d. Provisions for use of IFF and Video Mapping Equipment.
e. Delayed sweep variable between 1 and 24o miles.
Display: 12" CRT
Range: 0-50, 0-100, 0-200 mi.
Range marks: 10 and 50 mi intervals.
Power input: 120/208V 60cy AC.
Weight: 418 pounds
Manufacturer: General Electric

GPA-127 Plan Position Indicator

GPA-131 Video Mapper
Notes: Generates and supplies five different air space maps to radar PPI’s.

GPA-30 Video Mapper
Notes: Used in conjunction with ground based radar sets to provide these sets with an electronic map of the region being scanned by the radar antenna. The equipment generates a map from opaque film negative of the territory surrounding the radar site. The maps used are circular with the radar site at the center; the range of the map is 10 to 350 nautical miles. On the longest range, the equipment will resolve map lines 0.0025 inches wide and spaced 0.0075 inches apart. This map is presented to the PPI of the associated radar. It is superimposed over the video signals from acquired targets, permitting the operators to locate the position of a radar target with respect to a point on the earth's surface. The AN/GPA-30 is capable of supplying video mapping signals to a maximum of 12 plan position indicators. Map making and photographic facilities for drafting and processing of maps are not included with this equipment.
Capability: Accepts trigger and servo data from a single search radar for proper range and azimuth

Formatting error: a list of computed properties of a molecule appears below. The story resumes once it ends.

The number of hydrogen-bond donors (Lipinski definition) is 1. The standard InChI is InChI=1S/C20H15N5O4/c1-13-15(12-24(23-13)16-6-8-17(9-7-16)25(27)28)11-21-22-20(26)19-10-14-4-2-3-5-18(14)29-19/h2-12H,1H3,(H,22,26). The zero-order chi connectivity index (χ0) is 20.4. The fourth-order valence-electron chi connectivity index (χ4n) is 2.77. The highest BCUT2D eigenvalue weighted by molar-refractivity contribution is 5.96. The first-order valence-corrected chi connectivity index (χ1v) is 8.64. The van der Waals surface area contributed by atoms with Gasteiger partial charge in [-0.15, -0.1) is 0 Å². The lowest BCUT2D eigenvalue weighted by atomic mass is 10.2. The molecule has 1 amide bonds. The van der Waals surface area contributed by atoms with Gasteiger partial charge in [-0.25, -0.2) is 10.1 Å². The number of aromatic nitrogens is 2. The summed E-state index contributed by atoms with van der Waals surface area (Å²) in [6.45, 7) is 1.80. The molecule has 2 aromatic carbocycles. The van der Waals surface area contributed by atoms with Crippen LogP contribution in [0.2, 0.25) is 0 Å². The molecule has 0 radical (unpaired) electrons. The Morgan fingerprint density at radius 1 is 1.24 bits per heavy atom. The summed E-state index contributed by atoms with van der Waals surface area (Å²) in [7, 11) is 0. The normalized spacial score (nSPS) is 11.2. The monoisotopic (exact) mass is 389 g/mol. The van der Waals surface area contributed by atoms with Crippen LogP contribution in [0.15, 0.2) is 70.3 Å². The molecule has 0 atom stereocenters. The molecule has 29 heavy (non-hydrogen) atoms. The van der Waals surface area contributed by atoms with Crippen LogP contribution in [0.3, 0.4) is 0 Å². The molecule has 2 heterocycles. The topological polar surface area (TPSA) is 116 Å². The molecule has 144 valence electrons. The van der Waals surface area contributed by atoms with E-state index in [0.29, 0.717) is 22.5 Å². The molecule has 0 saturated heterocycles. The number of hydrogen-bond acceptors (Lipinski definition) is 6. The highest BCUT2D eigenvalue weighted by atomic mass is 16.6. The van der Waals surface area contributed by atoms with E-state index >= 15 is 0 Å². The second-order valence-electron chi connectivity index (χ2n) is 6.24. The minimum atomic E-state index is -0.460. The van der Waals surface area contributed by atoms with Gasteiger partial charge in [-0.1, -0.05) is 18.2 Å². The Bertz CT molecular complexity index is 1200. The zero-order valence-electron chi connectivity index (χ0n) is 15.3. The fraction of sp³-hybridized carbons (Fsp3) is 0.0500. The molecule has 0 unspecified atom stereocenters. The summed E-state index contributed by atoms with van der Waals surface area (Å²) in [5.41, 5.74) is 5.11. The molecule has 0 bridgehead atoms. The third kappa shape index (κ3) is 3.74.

orientation of a single map.
Weight: 515 pounds
Manufacturer: Televiso Corporation (TM 11-487C-1)

GPS-T2A Radar Signal Simulator
The AN/GPS-T2A is a training device which is used to simulate radar targets on ground radar equipment. It will supply simulated surveillance and height information as necessary to produce a realistic presentation on search radar indicators. The simulator will operate in synchronism with the station radar antenna or when the antenna is not used, the simulator will supply the rotational information to the station radar indicators. It has an electronic countermeasure (ECM) attachment which allows the simulator to produce composite target, permanent-echo and jamming signals.
Capability: After being detected, amplified, and fed to radar indicators, the composite signal presents the
problem on the radar PPI in the form of programmed targets in an environment of jamming noise and
permanent echo.
Weight: 960 pounds
Manufacturer: Radio Corporation of America
Notes: 70mm Tape

GPS-T4 Radar Simulator
The AN/GPS-T4 is used to train personnel in the use of ground control intercept radar. The equipment enables radar operators to gain practice in the use of radar by simulating targets that appear and act like the actual intercept aircraft displayed during a tactical operation. The radar remains in normal operation while used with the simulator and can pick up real targets while a training problem is in progress. The PPI operator receives radar indications and makes observations and comments similar to those required in an actual intercept situation. His comments concerning target identification and intercept procedures are transmitted in the usual way to the "Pilots" (console operators) who then "Fly the intercepting aircraft" (set the required flight characteristics into the SM-204).
Capability: Each SM-204 is capable of simulating airspeeds up to Mach 2.5 that vary proportionately with